Celebrating African Women Writers
April 4-11, 2010
Long time BTN member and specialist in African women in theatre, Kathy A. Perkins is coordinating the inaugural Writers from Africa & the Diaspora Festival with the theme Celebrating African Women Writers. The event will pay tribute to writings - plays, novels, poetry, short stories and films - by African women.
The Department of Theatre in cooperation with the Center for African Studies (CAS) at the University of Illinois at Urbana-Champaign will host. All Events are free and open to the Public. The goal is to expose the University of Illinois community to works by African women, and to broaden this experience with partners in Chicago. The plans are for the festival to become a biannual event growing in scale and function with each future occurrence.
Seven prominent African artists will be in residence over seven days. The visiting artists will provide four days of performances and will participate in two roundtable discussions involving additional prominent scholars. One roundtable will focus on African women and performance, and the other will center on publishing and the inclusion of works by African women into university curriculum. The final day will culminate with a community-wide celebration featuring music, dance, and poetry, complemented by African dishes and other continental treats. (for more information visit the U of IL web site)
Artists in Residence
Hope Azeda is a leading figure in contemporary Rwandan theatre. She is the founder, artistic director and choreographer of Mashirika Creative and Performing Arts, one of the major theatre companies in Rwanda. Under her direction, the group collaboratively created Africa’s Hope, which was performed in Kigali at the 10th anniversary commemoration of the genocide, and also at the G8 World Summit in Edinburgh in 2005. The play toured in the UK in 2006 and 2008 and was also featured in the biennial festival in Sweden in 2008. Ms. Azeda’s work as a writer, performer and teacher has taken her to many theaters and universities around the world, including the Biennial Festival in Stockholm and the Caravan Festival in Copenhagen, the International Festival of the Arts in Sophia and tours of the USA, Canada, Austria, Italy, Germany and South Africa. She has also been an artist-in-residence at the Institute for the Arts and Civic Dialogue in Cambridge, Massachusetts. In addition to her theatre work, she served as a casting director for the films Sometimes in April, Shake Hands with the Devil, Shooting Dog and white light. She is currently the President of ARTEJ/ASSITEJ Rwanda (International Association of Theaters for Children and Young People) and serves on the Executive Committee of the ASITEJ International.
Mshai Mwangola (Kenya) is a performance scholar who is also an oraturist, actor, director and storyteller. She holds a doctorate in Performance Studies from Northwestern University, Evanston, Il. (USA); a Masters of Creative Arts from the University of Melbourne, Melbourne (Australia); and a Bachelor of Education from Kenyatta University, Nairobi (Kenya). Her pedagogy, research and creative work is grounded in understanding performance as both the process and product of meaning-making. She has performed, conducted performance workshops, taught and worked with diverse performance ensembles on four continents, with a career stretching over 25 years. Her academic interests include performance and cultural studies, education and the arts broadly defined.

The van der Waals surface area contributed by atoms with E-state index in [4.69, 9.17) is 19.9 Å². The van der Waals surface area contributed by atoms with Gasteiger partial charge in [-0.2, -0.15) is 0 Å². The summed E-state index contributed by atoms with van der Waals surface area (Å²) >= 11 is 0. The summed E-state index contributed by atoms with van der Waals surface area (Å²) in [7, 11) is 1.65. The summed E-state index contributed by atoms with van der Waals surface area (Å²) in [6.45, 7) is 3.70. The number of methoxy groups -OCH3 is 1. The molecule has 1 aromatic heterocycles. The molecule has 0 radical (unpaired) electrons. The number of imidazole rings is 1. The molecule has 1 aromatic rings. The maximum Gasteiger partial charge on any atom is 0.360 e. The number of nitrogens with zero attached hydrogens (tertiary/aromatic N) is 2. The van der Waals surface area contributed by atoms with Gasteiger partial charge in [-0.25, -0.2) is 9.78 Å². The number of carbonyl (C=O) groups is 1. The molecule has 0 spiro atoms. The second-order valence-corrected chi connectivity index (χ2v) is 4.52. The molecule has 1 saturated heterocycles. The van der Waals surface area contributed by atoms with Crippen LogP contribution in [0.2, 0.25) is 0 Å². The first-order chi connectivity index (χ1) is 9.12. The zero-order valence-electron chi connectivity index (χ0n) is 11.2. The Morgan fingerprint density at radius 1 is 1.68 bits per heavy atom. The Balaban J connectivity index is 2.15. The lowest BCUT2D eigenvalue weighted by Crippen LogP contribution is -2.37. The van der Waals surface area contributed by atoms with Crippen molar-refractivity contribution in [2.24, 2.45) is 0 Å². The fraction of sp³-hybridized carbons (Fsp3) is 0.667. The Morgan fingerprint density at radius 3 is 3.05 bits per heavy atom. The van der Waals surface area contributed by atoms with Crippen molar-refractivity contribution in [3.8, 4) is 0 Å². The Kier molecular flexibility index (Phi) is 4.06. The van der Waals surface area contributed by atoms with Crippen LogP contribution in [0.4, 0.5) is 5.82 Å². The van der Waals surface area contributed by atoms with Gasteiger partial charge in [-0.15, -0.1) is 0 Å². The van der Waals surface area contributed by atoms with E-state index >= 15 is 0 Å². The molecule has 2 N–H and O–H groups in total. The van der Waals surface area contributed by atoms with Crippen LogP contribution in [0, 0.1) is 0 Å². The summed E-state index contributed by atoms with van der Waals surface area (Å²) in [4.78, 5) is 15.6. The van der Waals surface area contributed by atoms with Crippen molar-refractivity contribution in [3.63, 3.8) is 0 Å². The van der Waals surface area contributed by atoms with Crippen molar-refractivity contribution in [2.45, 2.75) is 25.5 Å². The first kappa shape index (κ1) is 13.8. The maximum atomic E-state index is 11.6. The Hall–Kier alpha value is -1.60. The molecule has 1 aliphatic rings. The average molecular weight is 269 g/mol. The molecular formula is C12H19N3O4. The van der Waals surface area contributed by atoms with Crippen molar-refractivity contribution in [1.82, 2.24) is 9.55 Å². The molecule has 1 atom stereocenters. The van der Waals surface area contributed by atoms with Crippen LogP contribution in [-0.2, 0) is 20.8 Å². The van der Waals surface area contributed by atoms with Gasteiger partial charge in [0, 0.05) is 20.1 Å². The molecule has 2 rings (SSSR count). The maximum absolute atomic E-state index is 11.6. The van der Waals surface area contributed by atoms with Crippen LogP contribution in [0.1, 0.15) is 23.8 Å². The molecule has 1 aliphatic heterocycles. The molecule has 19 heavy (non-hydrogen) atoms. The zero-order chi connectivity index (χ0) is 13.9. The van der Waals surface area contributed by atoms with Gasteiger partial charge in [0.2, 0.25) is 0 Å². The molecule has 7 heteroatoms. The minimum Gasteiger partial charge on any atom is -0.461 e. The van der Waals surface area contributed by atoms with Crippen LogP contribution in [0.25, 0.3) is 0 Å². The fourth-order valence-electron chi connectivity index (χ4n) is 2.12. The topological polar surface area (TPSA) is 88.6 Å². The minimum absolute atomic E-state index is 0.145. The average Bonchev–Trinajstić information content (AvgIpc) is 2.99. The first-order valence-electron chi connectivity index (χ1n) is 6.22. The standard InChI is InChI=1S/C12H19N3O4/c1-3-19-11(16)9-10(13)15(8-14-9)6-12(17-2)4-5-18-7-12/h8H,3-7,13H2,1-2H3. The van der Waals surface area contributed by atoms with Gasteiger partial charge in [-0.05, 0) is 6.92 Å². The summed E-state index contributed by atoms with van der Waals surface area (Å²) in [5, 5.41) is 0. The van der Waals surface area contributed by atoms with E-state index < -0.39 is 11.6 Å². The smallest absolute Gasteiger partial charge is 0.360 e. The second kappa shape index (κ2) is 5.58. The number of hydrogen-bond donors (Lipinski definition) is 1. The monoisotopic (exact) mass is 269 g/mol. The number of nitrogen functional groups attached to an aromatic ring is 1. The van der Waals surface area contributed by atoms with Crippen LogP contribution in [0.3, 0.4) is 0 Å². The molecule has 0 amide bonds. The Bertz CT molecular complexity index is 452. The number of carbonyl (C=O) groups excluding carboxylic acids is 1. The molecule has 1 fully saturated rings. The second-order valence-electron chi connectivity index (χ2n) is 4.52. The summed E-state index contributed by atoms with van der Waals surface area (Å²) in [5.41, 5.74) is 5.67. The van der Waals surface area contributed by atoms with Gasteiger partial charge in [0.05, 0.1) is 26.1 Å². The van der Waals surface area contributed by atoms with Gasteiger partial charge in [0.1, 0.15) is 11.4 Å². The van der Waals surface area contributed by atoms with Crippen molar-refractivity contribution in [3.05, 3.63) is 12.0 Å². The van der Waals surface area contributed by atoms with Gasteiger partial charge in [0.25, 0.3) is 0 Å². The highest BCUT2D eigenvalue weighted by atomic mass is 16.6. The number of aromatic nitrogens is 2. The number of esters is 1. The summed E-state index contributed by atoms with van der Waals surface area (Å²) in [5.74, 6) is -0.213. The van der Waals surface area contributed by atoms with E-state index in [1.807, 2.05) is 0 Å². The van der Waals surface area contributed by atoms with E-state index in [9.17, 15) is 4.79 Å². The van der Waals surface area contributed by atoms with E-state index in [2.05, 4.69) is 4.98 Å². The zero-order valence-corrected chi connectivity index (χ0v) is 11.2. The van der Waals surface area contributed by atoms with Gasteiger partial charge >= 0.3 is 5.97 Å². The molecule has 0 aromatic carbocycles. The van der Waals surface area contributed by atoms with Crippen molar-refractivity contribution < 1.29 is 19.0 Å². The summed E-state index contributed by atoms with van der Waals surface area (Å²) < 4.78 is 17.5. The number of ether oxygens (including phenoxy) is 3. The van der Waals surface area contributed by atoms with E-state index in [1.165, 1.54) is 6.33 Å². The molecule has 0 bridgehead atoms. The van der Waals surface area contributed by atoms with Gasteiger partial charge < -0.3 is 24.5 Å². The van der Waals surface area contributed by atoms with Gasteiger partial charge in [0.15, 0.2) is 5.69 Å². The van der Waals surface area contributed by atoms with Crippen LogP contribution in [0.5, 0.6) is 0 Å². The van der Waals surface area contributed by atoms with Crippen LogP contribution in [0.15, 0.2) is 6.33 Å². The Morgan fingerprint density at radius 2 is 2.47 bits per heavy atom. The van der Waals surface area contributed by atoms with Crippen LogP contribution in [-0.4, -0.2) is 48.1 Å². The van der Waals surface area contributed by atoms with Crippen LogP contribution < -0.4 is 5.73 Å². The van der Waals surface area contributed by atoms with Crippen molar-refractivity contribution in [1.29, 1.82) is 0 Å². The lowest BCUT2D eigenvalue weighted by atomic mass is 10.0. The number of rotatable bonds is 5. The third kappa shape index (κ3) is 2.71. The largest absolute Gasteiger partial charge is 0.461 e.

In 2009, besides publishing articles on, among other things, Kenyan cultural institutions, identity and theatre, she was the convenor of the "Worlds of the Indian Ocean" festival and conference (Nairobi, Kenya) for the Aga Khan University’s East African Faculty of Arts and Sciences and the curator of the "Jukwaani! Performance Literature" festival, hosted by the Alliance Française and the Goethe Institute in cooperation with the Kenya Cultural Centre (Nairobi, Kenya). She was also a featured performer and workshop facilitator at the "African Storytelling" festival celebrating the diamond jubilee of the Northwestern University’s Program of African Studies.
Mwangola is the Chairperson of the Governing Council of the Kenya Cultural Centre. She is a member of the Academic Planning Team of the Faculty of Arts and Sciences (East Africa), Aga Khan Univ
Malika Ndlovu(aka Lueen Conning) is a Durban-born poet and playwright. She has two poetry anthologies, Born in Africa But and Womb to World: A Labour of Love, besides her pieces featured in several local and international publications. She is dedicated to creating indigenous multi-media works in line with her personal motto “healing through creativity."
Ndlovu is a founder-member of Cape Town-based women writers' collective WEAVE, co-editor of their multi-genre anthology WEAVE’s Ink @ Boiling Point: A selection of 21st Century Black Women’s Writing from the Southern Tip of Africa. In 2004 Ndlovu joined The Mothertongue Project, a women's performing artists, writers and visual artists collective. In August 2006 she returned to her hometown by invitation of The Playhouse Company (Durban) to restage her play A Coloured Place written in 1996, in celebration of the 10th anniversary SA Woman’s Arts Festival. For Human Rights Day 21st March 2007, Ndlovu conceived and facilitated Wordwise: A Celebration of World Poetry Day - inspired by this 1999 UNESCO global initiative and hosted at Iziko Museum's Slave Lodge in collaboration with the Cape Town City Council.
In November 2008 she launched her new solo poetry anthology entitled Truth is Both Spirit and Flesh and her poetic memoir Invisible Earthquake: A Woman’s Journal Through Stillbirth in March 2009. Ndlovu’s latest play Sister Breyani had its world premiere at the Klein Karoo Nasionale Kunstefees in 2009and later moved to the Baxter Theatre in Cape Town for a successful run.